Cambodia’s ruling party scored a landslide victory in local elections over the weekend, preliminary results revealed Monday, as opposition parties and election monitors complained of irregularities in the country’s third ever commune-level vote.
Early returns received by the country’s election committee showed a strong victory for Prime Minister Hun Sen’s Cambodian People’s Party (CPP), sweeping 1,593 of the 1,633 commune chief posts in the country, up one from the previous election in 2007.
The remaining 40 posts went to the opposition—22 for the Sam Rainsy Party (SRP) and 18 for the Human Rights Party (HRP). Both parties said they would have had stronger gains if election conditions had been less biased toward the ruling party.
The SRP refused to accept the preliminary election results due to voter irregularities, saying that intimidation of voters had worsened since the previous election.
“The Sam Rainsy Party does not accept the results of this election because many voters could not vote because, even though political violence in the period ahead of the election declined [compared to previous commune elections], intimidation has increased,” SRP spokesman Yim Sovann said.
Yim Sovann called for reform of the National Election Committee (NEC), saying its members are biased toward the ruling party.
The CPP, which has ruled the country for three decades, easily won the country’s previous two commune-level elections in 2002 and 2007 that were marred by political violence and other problems.
Yim Sovann said that the SRP, which had expected to win at least 150 commune seats, has filed complaints with every polling station but election officials have refused to receive them.
HRP President Kem Sokha said his party would have received more votes if the NEC were not biased toward the ruling party and there were fewer problems with voting conditions.
Thun Saray, director of the Cambodian rights watchdog ADHOC, said the irregularities in the election had marred the results.
“At some polling stations, election officials prevented election monitors from monitoring the vote,” he said.
He said that government authorities had intimidated voters at polling stations and the guarantees against voting twice were not firmly in place.
“There was the presence of authorities at each polling station … and the black ink [used to mark those who had already cast their ballots] was erasable,” Thun Saray said.
Election officials at polling stations were unfamiliar or careless with election procedures and sometimes allowed those without names on voter registration lists to vote, he said.
Monitoring group Committee for Free and Fair Elections in Cambodia (Comfrel) held a press conference Monday on problems in the election conditions, saying the country's media is biased toward the ruling party.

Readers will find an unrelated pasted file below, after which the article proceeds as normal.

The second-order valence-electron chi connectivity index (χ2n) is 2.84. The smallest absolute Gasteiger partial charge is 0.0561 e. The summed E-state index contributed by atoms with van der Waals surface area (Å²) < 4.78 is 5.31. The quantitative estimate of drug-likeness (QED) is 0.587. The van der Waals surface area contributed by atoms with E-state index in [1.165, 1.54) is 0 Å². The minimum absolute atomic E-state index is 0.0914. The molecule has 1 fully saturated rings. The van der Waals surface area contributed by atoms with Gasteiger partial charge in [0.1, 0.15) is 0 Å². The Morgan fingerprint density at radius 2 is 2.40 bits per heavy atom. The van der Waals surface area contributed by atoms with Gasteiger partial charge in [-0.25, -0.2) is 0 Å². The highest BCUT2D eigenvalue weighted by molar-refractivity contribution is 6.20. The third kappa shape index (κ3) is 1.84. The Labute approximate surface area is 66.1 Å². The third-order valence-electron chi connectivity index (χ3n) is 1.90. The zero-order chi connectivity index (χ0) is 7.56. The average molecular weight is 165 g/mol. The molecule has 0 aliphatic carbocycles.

The group accused the CPP of illegally using state property, civil servants, and intimidation by the armed forces in their campaign, but said it would decide whether or not to recognize the results after further investigation.
“We have not rejected the whole election results yet,” Comfrel Director Koul Panha said, explaining that the group will not recognize the official results if it finds problems at more than 30 percent of the polling stations.
Comfrel had said previously that it had found at least 100 cases of intimidation, vote-buying, and the destruction of parties’ leaflets and logos during the pre-election campaign period, and that at least 1.5 million voters were unable to cast their ballots due to incorrect voter registration lists.
The NEC said Monday 5.87 million of the country’s 9.2 million eligible voters had cast their votes in an election the committee’s president Im Sousdey called free and fair.
Sunday’s elections for local governing councils are seen as a key indicator of public opinion ahead of the general election coming up next year.
The commune chief positions are counted among 11,459 commune councilor seats up for grabs nationwide, of which the CPP won 8,283; the SRP, 2,155; and the HRP, 800, according to the preliminary results.
The remaining seats went to the Funcinpec Party and the Norodom Ranarridh Party, which took 160 and 53 commune councilor seats, respectively, but no commune chief slots.
The SRP’s total of 22 commune chiefs represent a loss from the 28 the party won in the previous election, as the party loses ground to the HRP, which was formed just after the 2007 vote.
The two parties have an alliance to challenge the CPP in the 2013 general election.
Five other parties also competed in Sunday’s vote without winning any seats.
Reported by RFA’s Khmer service. Translated by Samean Yun. Written in English by Rachel Vandenbrink.